Mentalization – based on an idea that couples in unresolved conflict have a particular difficulty in seeing the other’s point of view when angry or distressed, such that they are convinced that the other person is full of malign intent towards them and are unable to manage the increasing fury and chaos that this makes them feel. The capacity to mentalize is the capacity to have both thoughts and feelings at the same time, and to be curious about other people’s thoughts and feelings. The Parents in Dispute Project works to increase mentalizing with divorced couples who have got stuck in fights in the Family Courts so that they can make better decisions between them for their children.
Couple Therapy for Depression – a specific couple treatment for depression in the NHS (Improving Access to Psychological Therapies – IAPT – Services). It is an ‘evidence-based’ therapy that draws on a range of different couple therapies that have been tested in RCTs as treatments for depression and proved to work quantitatively. It integrates behavioural, cognitive, emotion-focused, systemic, and psychodynamic techniques. We don’t currently offer this therapy at TCCR but we train and supervise people across the country to deliver it for the NHS. We are trying to get commissioned to deliver it and we want to do an RCT to explore its effectiveness.
Psychosexual Therapy - A branch of psychotherapy centred around the sexual nature of the individual and the couple. This requires specialist training, which we offer.
4. Names of other therapies used outside of Tavistock Relationships
Behavioural – we get into patterns of behaviour or habits that are not good for us (eg not going outside because it’s too scary). Behavioural therapy aims at gradually changing behaviour so that life is more manageable, usually by doing a little bit more of the avoided thing each day and doing breathing exercises to manage the panic. Eventually, there’s no panic and they can go out and about.
Cognitive – we get into patterns of thinking that aren’t helpful to us (eg “I’m worthless”). Cognitive therapy aims at questioning these patterns of thinking and replacing them with better ones. As the thoughts change, so people are more able to do the things they need to and are happier.
Cognitive-Behavioural – combines therapy for behaviour with that for patterns of thinking – “I think I’m worthless, so if I go outside I’ll be laughed-at; it’s not safe to go outside, so I’ll not leave the house”. CBT works on both the thoughts and the behaviour, and how they interact, to help both changes for the better.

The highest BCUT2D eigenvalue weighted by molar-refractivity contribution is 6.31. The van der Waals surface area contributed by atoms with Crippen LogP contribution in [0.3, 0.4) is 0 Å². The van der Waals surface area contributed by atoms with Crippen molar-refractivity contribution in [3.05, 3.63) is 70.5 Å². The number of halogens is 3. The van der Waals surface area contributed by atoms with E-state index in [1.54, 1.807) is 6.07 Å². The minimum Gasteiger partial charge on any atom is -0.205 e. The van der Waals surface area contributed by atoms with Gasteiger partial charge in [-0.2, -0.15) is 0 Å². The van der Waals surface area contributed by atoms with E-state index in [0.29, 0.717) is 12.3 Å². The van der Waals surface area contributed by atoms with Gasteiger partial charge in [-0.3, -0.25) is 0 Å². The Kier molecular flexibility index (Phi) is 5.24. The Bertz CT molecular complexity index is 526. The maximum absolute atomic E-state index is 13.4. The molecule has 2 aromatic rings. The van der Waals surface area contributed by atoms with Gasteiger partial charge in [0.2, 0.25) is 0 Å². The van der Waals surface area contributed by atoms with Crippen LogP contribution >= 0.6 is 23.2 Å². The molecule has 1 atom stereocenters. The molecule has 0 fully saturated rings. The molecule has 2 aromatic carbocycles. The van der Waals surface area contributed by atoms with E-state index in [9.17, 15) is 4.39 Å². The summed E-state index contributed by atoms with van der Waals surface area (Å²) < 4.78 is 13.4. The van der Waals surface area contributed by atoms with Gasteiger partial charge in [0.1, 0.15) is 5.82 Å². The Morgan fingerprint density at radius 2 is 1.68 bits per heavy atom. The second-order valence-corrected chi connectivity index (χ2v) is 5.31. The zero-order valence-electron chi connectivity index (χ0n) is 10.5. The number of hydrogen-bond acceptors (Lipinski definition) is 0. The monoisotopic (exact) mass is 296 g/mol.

Humanistic/person-centred – as people we all have potentials that need the right environment to flourish. Life does not automatically give us this, so therapy aims at freeing our imagination so that we can do and be more. This means a focus on a person’s goals and potentials, as well as the ways they feel stunted by bad experiences.
Systemic/family therapy – we are all parts of systems that have influences and roles for us. Families, for example, work in particular ways (often implicitly) to maintain roles and relationships such that individuals within the system are not free to behave differently. This can be good: eg sisters are not allowed to kill brothers, so they don’t; or not so good: fathers are not to be seen as not coping, so another member of the family system will become seriously ill as a way of drawing attention away from father and from the implicit rule. There is often a focus on power relationships across generations such as gender roles.
Emotionally-focused therapy – this looks at couples who get into difficulties with each other because they are reacting to early emotional hurts that happened with their primary caregiver when very young that have been re-stimulated in the adult couple. The re-stimulation happens because both parent-child and partner-partner relationships are attachment relationships in which people are dependent on another. Emotions expressing vulnerability, such as loss, get covered over by emotions expressing non-vulnerability, such as anger, and couples get into unresolvable rows. The aim is to try to build empathy between the couple by exploring vulnerable feelings behind the row.
If you'd like to know more about our training options email us at firstname.lastname@example.org